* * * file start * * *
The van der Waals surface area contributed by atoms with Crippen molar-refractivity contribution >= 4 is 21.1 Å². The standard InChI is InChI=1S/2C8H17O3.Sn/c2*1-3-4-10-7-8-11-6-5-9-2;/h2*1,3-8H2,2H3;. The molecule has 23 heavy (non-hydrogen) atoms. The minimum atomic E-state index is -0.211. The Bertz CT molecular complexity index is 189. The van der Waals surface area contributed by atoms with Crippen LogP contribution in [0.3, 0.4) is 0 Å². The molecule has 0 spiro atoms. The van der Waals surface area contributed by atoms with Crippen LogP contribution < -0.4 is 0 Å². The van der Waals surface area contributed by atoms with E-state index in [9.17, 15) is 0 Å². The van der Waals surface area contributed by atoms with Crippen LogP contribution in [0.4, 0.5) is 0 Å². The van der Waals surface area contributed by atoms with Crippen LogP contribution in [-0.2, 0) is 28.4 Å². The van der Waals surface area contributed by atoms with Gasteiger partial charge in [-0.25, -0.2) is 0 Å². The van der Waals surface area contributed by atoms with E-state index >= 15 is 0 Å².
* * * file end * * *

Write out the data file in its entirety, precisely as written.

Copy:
The van der Waals surface area contributed by atoms with Crippen molar-refractivity contribution >= 4 is 21.1 Å². The standard InChI is InChI=1S/2C8H17O3.Sn/c2*1-3-4-10-7-8-11-6-5-9-2;/h2*1,3-8H2,2H3;. The molecule has 23 heavy (non-hydrogen) atoms. The minimum atomic E-state index is -0.211. The Bertz CT molecular complexity index is 189. The van der Waals surface area contributed by atoms with Crippen LogP contribution in [0.3, 0.4) is 0 Å². The molecule has 0 spiro atoms. The van der Waals surface area contributed by atoms with Crippen LogP contribution < -0.4 is 0 Å². The van der Waals surface area contributed by atoms with E-state index in [9.17, 15) is 0 Å². The van der Waals surface area contributed by atoms with Crippen LogP contribution in [0.4, 0.5) is 0 Å². The van der Waals surface area contributed by atoms with Crippen LogP contribution in [-0.2, 0) is 28.4 Å². The van der Waals surface area contributed by atoms with Gasteiger partial charge in [-0.25, -0.2) is 0 Å². The van der Waals surface area contributed by atoms with E-state index >= 15 is 0 Å².